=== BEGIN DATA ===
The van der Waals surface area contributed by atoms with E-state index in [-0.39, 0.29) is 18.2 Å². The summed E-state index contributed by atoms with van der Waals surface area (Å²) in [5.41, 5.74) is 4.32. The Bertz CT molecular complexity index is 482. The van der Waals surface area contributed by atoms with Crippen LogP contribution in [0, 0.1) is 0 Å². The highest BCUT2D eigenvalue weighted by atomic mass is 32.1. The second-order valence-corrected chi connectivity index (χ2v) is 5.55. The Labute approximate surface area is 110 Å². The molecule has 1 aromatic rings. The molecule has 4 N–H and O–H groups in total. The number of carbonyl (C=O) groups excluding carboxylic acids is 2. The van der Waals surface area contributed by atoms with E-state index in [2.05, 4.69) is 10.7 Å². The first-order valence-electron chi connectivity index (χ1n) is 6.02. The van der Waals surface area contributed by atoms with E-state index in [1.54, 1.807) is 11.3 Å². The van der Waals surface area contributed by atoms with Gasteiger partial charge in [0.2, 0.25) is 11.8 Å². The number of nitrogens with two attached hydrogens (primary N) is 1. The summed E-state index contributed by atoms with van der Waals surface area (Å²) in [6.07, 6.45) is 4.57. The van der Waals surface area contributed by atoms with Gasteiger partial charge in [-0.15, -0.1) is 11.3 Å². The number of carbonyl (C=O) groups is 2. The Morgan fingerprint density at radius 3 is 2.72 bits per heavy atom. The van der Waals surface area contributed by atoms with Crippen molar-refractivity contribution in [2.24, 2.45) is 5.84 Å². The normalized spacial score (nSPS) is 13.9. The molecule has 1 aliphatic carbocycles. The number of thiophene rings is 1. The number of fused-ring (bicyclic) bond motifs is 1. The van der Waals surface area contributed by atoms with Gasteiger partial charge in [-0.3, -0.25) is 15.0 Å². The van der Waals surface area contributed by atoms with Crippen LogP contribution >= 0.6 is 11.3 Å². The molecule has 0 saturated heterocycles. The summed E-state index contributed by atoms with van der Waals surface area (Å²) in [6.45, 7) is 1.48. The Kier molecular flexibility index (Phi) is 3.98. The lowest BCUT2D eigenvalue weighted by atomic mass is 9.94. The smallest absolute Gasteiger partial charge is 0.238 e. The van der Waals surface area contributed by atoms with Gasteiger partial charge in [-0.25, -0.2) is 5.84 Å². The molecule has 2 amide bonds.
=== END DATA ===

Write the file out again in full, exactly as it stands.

The van der Waals surface area contributed by atoms with E-state index in [-0.39, 0.29) is 18.2 Å². The summed E-state index contributed by atoms with van der Waals surface area (Å²) in [5.41, 5.74) is 4.32. The Bertz CT molecular complexity index is 482. The van der Waals surface area contributed by atoms with Crippen LogP contribution in [0, 0.1) is 0 Å². The highest BCUT2D eigenvalue weighted by atomic mass is 32.1. The second-order valence-corrected chi connectivity index (χ2v) is 5.55. The Labute approximate surface area is 110 Å². The molecule has 1 aromatic rings. The molecule has 4 N–H and O–H groups in total. The number of carbonyl (C=O) groups excluding carboxylic acids is 2. The van der Waals surface area contributed by atoms with E-state index in [2.05, 4.69) is 10.7 Å². The first-order valence-electron chi connectivity index (χ1n) is 6.02. The van der Waals surface area contributed by atoms with E-state index in [1.54, 1.807) is 11.3 Å². The van der Waals surface area contributed by atoms with Gasteiger partial charge in [0.2, 0.25) is 11.8 Å². The number of nitrogens with two attached hydrogens (primary N) is 1. The summed E-state index contributed by atoms with van der Waals surface area (Å²) in [6.07, 6.45) is 4.57. The van der Waals surface area contributed by atoms with Gasteiger partial charge in [-0.15, -0.1) is 11.3 Å². The number of carbonyl (C=O) groups is 2. The Morgan fingerprint density at radius 3 is 2.72 bits per heavy atom. The van der Waals surface area contributed by atoms with Crippen molar-refractivity contribution in [2.24, 2.45) is 5.84 Å². The normalized spacial score (nSPS) is 13.9. The molecule has 1 aliphatic carbocycles. The number of thiophene rings is 1. The number of fused-ring (bicyclic) bond motifs is 1. The van der Waals surface area contributed by atoms with Gasteiger partial charge in [-0.3, -0.25) is 15.0 Å². The van der Waals surface area contributed by atoms with Crippen LogP contribution >= 0.6 is 11.3 Å². The molecule has 0 saturated heterocycles. The summed E-state index contributed by atoms with van der Waals surface area (Å²) in [6.45, 7) is 1.48. The Kier molecular flexibility index (Phi) is 3.98. The lowest BCUT2D eigenvalue weighted by atomic mass is 9.94. The smallest absolute Gasteiger partial charge is 0.238 e. The van der Waals surface area contributed by atoms with Gasteiger partial charge in [-0.25, -0.2) is 5.84 Å². The molecule has 2 amide bonds.